By Ogova Ondego Published July 24, 2017 Kenya is reviewing its basic education system with a view to embeding in it a national values system and enhancing the acquisition of pre-requisite competences of learners. Julius Jwan, the Chief Executive Officer of the Kenya Institute of Curriculum Development that is in charge of the curriculum of primary and secondary schools, says the new system that shall have two years of pre-school, six years of primary school, three years of secondary school and a further three years of tertiary training (2-6-3-3) system shall replace the current 8-4-4 that has been in existence since 1985 and that does not seem to recognise pre-school training though one cannot join primary school without having attended it; it is referred to as 8-4-4 instead of 3-8-4-4. Dr Jwan, who spoke at the Embassy of Germany in Kenya during the 'No Education, No Future' on July 6, 2017 said the new system of basic education in Kenya shall lay emphasis on communication and collaboration, critical thinking and problem solving,imagination and creativity,citizenship, digital literacy, and self-efficacy. Unlike the 8-4-4 whose curriculum he described as is being 'rigid and prescriptive with limited flexibility','focusing on summative assessment and competition', and laying emphasis on 'Schooling and teaching', the 2-6-3-3 that he said stresses 'competence' will be 'flexible with Opportunities for specialisation', have a 'balance between formative and summative assessment and excellence' and lay stress on 'education and learning'. Like the 8-4-4, the aims of the 2-6-3-3 shall be to achieve Kenya's national goals of education that Dr Jwan listed as: Fostering nationalism, patriotism and national unity Promoting social, economic, technological and industrial needs for national development Promoting individual development and self-fulfillment Promoting sound moral and religious values Promoting social equality and responsibility Promoting respect for and development of Kenya’s rich and varied cultures Promoting international consciousness and foster positive attitude towards other nations Promoting positive attitude towards good health and environmental protection. Asked on what basis Kenya is reviewing its curriculum, Dr Jwan said this is informed by the requiremets of the country's Constitution whose Article 53 (1) (b) states that every child has a right to free and compulsory basic education;The Kenya's Vision 2030 blueprint for development that calls for the integration of early childhood into primary education, reforming of secondary curriculum, and mmodernising teacher training; and Global trends such as UNESCO that recommends review of education curricula after every five years, East African Community Protocol tUnited Nationshat calls for standardised curriculum across partner states and Goal number 4 (ensuring quality education) of the United Nations' Sustainable Development Goals (SDGs) by 2030. The new system is currently on test ahead of its rollout in 2018 in pre- and lower primary schools (grades one to three) across the country. It shall then be gradually extended to grades four to six in 2020; grades seven to nine in 2020; grade 10 in 2021; grade 11 in 2022 and grade 12 in 2023. That means the current 8-4-4 system will be phased out in secondary school in 2023 as the pioneer basic education graduates join university in 2024. The new basic education system that replaces 'classes' and 'forms' with 'grades' is categorised into Early Years Education (nursery school to Grade Three); Middle School (Grades 4-9) and Senior School (Grades 10-12).Asked on what basis Kenya is reviewing its curriculum, Dr Jwan said this is informed by the requirements of the country’s Constitution whose Article 53 (1) states that every child has a right to free and compulsory basic education;The Kenya’s Vision 2030 blueprint for development that calls for the integration of early childhood into primary education, reforming of secondary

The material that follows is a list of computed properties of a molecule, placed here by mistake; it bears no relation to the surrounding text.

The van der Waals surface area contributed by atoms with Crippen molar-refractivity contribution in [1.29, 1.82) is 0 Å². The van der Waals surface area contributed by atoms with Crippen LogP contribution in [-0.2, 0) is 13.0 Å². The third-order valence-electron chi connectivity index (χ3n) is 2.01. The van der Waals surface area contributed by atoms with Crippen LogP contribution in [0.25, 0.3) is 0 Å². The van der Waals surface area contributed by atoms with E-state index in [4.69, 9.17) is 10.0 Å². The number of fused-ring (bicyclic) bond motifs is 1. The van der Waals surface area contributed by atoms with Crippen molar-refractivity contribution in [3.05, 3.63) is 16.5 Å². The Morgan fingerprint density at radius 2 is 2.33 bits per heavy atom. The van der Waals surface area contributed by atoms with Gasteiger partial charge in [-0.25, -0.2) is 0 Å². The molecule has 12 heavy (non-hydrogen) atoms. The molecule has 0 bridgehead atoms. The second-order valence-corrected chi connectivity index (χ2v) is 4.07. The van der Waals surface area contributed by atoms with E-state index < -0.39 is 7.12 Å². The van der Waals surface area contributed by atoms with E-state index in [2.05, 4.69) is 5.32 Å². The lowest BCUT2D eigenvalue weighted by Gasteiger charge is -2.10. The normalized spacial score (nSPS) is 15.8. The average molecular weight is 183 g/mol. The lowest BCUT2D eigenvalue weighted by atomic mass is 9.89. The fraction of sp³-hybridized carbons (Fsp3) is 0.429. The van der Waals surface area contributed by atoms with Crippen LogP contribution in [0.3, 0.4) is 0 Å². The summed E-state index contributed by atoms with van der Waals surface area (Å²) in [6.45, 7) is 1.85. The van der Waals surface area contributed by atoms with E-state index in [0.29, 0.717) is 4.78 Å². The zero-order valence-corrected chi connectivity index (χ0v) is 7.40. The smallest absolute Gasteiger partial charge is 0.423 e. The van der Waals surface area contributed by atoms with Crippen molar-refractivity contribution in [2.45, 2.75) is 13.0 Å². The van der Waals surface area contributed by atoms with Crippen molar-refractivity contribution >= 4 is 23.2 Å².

curriculum, and modernising teacher training; and Global trends such as UNESCO that recommends review of education curricula after every five years, East African Community Protocol that calls for standardised curriculum across partner states and Goal number 4 (ensuring quality education) of the United Nations’ Sustainable Development Goals (SDGs) by 2030.

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The new system is currently on test ahead of its rollout in 2018 in pre- and lower primary schools (grades one to three) across the country. It shall then be gradually extended to grades four to six in 2020; grades seven to nine in 2020; grade 10 in 2021; grade 11 in 2022 and grade 12 in 2023.

That means the current 8-4-4 system will be phased out in secondary school in 2023 as the pioneer basic education graduates join university in 2024.

Participants of the No Future Without Education Lab at the German Embassy, Nairobi, 06.07.17.

The new basic education system that replaces ‘classes’ and ‘forms’ with ‘grades’ is categorised into Early Years Education (nursery school to Grade Three); Middle School (Grades 4-9) and Senior School (Grades 10-12).